There are 8 different shapes in this image, yet it feels like an uninterrupted line is running throughout the 4 squares. It’s almost disorienting if you try to force your perspective to see the 8 separate pieces rather than four divided by a stroke. This is especially beneficial when it comes to doing logo design and banners. It adds visual interest and makes people take a second look. You can get very creative with this principle regarding web design, whether through guided flows using scroll magic or a repeating element that feels like it is all one.


Closure is my personal favorite. It’s when two converging lines fade out, yet somehow your brain connects them and finishes the shape by filling in the missing information.

One circle shape showing the closure theory | Gestalt Theory

In the above example, even though the circle is not a complete line, your mind will fill in the two gaps. Think of it as an implied line formed through the negative space of the present elements. This is a great principle in logos since it implies value and adds a highlight without using any gradients or differing shades.


Proximity is closely related to grouping. Thinking about the distance between items is a great way to indicate how they’re related. So, if things are tightly nested together with even spacing, they will feel as if they are one and the same. If you have an array of different elements placed randomly, it will feel more sporadic and separate.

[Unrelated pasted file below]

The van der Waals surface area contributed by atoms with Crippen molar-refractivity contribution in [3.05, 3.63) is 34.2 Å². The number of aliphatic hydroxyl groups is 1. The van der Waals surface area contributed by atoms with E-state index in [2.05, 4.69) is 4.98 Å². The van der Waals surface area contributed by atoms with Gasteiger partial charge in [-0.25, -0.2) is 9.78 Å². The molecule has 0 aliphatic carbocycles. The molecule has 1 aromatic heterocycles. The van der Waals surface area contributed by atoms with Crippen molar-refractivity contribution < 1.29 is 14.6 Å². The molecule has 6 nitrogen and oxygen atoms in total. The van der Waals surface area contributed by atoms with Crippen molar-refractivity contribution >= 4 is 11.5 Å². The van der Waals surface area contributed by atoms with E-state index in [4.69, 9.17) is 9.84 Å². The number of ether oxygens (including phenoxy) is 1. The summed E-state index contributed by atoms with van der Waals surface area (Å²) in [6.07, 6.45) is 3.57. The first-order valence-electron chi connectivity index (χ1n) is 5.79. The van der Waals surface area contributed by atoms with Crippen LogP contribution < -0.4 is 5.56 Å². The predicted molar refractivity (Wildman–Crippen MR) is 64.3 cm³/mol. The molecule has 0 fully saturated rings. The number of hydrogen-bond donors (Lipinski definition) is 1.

Eight blue box shapes showing the proximity theory | Gestalt Theory

In this example, the grid feels cohesive. However, due to its distance from the grid and the variance in proximity, it feels unrelated to anything, not even itself. This is one of the most important principles in web and interface design. 

Imagine having three boxes all misaligned and spaced differently. You wouldn’t be quite sure if they’re related or independent of each other. This also directly applies to row styles, content, buttons, and almost every facet of web design. When things are neat and aligned near each other, they feel like they are all part of one section.

Figure / Ground

The relationship between foreground and background is not hard for our eyes to recognize. You will subconsciously identify the subject (figure or foreground) of what you’re looking at. 

A blue teddy bear outline showing the figure/ground theory | Gestalt Theory

You’ll notice you’re drawn to the circular form over the orange square. This is because it feels like the figure where the orange is acting as the ground. This is useful when you’re working with background images and PNGs to help emphasize the figure or foreground of what’s important. So, keep in mind you want to keep your background elements more subdued to maintain this relationship since your mind can play tricks on you when there’s equal emphasis on each. This is the exact principle at play in many works of optical illusions. A perfectly balanced figure and ground will cause things to shift in a place, as you see in the works of M.C. Escher.